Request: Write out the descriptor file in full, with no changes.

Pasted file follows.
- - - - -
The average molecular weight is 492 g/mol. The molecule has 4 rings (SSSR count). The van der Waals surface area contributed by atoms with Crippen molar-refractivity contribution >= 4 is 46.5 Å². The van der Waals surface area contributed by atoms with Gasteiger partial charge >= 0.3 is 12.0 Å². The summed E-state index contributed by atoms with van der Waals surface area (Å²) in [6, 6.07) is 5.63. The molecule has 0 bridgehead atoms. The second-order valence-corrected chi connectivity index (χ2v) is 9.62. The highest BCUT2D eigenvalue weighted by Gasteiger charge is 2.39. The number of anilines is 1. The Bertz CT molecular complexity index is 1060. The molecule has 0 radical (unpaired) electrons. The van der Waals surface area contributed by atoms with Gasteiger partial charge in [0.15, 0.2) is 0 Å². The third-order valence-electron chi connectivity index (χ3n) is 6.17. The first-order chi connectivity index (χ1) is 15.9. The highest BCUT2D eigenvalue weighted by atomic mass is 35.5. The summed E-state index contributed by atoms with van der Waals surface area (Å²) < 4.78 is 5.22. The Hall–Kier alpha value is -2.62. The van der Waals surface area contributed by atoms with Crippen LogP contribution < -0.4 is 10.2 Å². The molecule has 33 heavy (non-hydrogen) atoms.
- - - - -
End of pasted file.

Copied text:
The average molecular weight is 492 g/mol. The molecule has 4 rings (SSSR count). The van der Waals surface area contributed by atoms with Crippen molar-refractivity contribution >= 4 is 46.5 Å². The van der Waals surface area contributed by atoms with Gasteiger partial charge >= 0.3 is 12.0 Å². The summed E-state index contributed by atoms with van der Waals surface area (Å²) in [6, 6.07) is 5.63. The molecule has 0 bridgehead atoms. The second-order valence-corrected chi connectivity index (χ2v) is 9.62. The highest BCUT2D eigenvalue weighted by Gasteiger charge is 2.39. The number of anilines is 1. The Bertz CT molecular complexity index is 1060. The molecule has 0 radical (unpaired) electrons. The van der Waals surface area contributed by atoms with Gasteiger partial charge in [0.15, 0.2) is 0 Å². The third-order valence-electron chi connectivity index (χ3n) is 6.17. The first-order chi connectivity index (χ1) is 15.9. The highest BCUT2D eigenvalue weighted by atomic mass is 35.5. The summed E-state index contributed by atoms with van der Waals surface area (Å²) < 4.78 is 5.22. The Hall–Kier alpha value is -2.62. The van der Waals surface area contributed by atoms with Crippen LogP contribution < -0.4 is 10.2 Å². The molecule has 33 heavy (non-hydrogen) atoms.